Also known as reconstructive mammaplasty or postmastectomy surgery
Breast reconstruction includes a variety of procedures performed to restore the form and shape of the breast, following mastectomy or lumpectomy surgery. Factors such as individual anatomy, aesthetic goals and the need for any postsurgical chemotherapy or radiation will determine your options. Discussing your cancer surgery with a plastic surgeon before undergoing mastectomy is crucial, because the proposed cancer removal surgery may significantly affect the choices and the results of any type of breast reconstruction.
When to Consider Breast Reconstruction
- If you think reconstruction will give you a sense of psychological well being or a feeling of “wholeness”
- To help restore your feelings of femininity and confidence in your appearance
- To improve symmetry if only one of your breasts is affected
- To allow you to wear low-cut necklines and normal swimwear
If one breast is reconstructed, a breast lift, breast reduction, or breast augmentation may be recommended for the opposite breast to improve symmetry.
- You will not have to cope with wearing external breast forms or pads.
- Reconstruction will help restore a sense of wholeness.
- It can help you feel more confident about how you look.
- Breast reconstruction involves additional surgery which may require several stages.
- A reconstructed breast will not have the same sensation and feel as the breast it replaces.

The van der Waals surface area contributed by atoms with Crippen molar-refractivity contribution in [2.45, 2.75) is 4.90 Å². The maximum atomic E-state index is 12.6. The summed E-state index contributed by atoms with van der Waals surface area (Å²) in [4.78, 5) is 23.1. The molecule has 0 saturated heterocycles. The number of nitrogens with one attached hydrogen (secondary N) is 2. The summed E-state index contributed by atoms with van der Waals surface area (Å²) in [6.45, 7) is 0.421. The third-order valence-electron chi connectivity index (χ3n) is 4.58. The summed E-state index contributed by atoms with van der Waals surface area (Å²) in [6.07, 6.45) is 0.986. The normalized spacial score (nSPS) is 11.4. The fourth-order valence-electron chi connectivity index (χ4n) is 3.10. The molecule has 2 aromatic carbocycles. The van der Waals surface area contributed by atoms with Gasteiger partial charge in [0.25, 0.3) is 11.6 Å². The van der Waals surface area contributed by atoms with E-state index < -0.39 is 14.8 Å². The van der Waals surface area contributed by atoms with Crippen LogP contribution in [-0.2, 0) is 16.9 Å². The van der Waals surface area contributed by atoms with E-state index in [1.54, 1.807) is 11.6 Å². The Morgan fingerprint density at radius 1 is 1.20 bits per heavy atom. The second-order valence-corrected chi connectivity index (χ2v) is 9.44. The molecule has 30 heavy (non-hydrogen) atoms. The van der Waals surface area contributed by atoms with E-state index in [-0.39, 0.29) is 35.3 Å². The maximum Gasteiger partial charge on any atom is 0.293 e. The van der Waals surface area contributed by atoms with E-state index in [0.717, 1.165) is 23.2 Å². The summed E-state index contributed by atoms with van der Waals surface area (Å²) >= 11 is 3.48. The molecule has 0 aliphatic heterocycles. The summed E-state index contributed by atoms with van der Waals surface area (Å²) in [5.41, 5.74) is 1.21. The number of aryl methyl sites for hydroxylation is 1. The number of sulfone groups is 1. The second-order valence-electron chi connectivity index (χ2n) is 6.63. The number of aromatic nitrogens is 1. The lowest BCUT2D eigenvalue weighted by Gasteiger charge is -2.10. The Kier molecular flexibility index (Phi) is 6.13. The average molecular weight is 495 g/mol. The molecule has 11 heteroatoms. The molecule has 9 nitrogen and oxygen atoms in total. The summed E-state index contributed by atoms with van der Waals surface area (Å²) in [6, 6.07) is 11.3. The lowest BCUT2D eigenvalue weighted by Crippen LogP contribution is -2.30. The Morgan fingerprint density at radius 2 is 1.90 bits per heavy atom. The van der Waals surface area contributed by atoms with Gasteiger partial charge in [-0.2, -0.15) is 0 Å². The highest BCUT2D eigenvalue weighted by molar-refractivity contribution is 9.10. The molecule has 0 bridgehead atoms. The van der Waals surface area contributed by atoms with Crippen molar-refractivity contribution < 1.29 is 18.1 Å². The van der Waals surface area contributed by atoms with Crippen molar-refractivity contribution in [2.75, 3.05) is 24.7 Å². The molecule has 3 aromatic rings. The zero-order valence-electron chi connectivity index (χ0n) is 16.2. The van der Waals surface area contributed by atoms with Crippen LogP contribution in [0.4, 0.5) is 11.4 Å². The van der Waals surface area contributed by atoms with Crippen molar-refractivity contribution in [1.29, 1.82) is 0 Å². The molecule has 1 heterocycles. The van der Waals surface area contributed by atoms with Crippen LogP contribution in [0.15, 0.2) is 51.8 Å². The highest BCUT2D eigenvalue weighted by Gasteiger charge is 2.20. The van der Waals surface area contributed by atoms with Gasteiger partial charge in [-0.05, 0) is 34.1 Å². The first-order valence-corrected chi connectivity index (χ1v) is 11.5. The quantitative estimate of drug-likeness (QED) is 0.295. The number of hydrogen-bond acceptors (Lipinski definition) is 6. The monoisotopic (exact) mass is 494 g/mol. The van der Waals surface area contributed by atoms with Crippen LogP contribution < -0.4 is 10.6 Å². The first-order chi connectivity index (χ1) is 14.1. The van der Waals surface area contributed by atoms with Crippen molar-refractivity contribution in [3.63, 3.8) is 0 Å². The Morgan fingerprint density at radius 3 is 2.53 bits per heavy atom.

- Breast reconstruction may involve additional costs. However, note that in New York State breast reconstruction is an insurance-covered procedure, including management of the opposite breast.
These are the three top pros and cons to weigh when considering breast reconstruction. If you wish to focus on what is unique to you, please consult with your aesthetic plastic surgeon.
Am I a good candidate for a breast reconstruction?
The following are some common reasons why you may want to consider breast reconstruction:
- Results are best if you are not overweight (body mass index is under 30).
- You should not have blood-flow (circulation) problems or other serious health problems, such as high blood pressure and heart disease. Diabetes and autoimmune diseases, such as rheumatoid arthritis and scleroderma, increase the risk of wound healing problems and infections. Clotting disorders may increase the risks of breast reconstruction using flaps, and bleeding disorders and agents used to prevent blood clots increase the rate of postoperative bleeding.
- Smoking interferes with blood flow and can cause problems after surgery, delay healing and lead to larger scars.
- Radiation therapy significantly affects the timing and even the type of breast reconstruction you will undergo. It delays wound healing and can cause the skin to darken and tighten. Reconstruction, which may be delayed for months after radiation, may include the use of your own tissue to help replace some affected skin.
- Chemotherapy following mastectomy can also affect the timing of your reconstruction.
- Previous surgical history, past medical history and coexisting illnesses are factors in determining whether this surgery is suitable for you.
If you are in good general health, have a positive attitude and realistic expectations, you are most likely a good candidate for this procedure.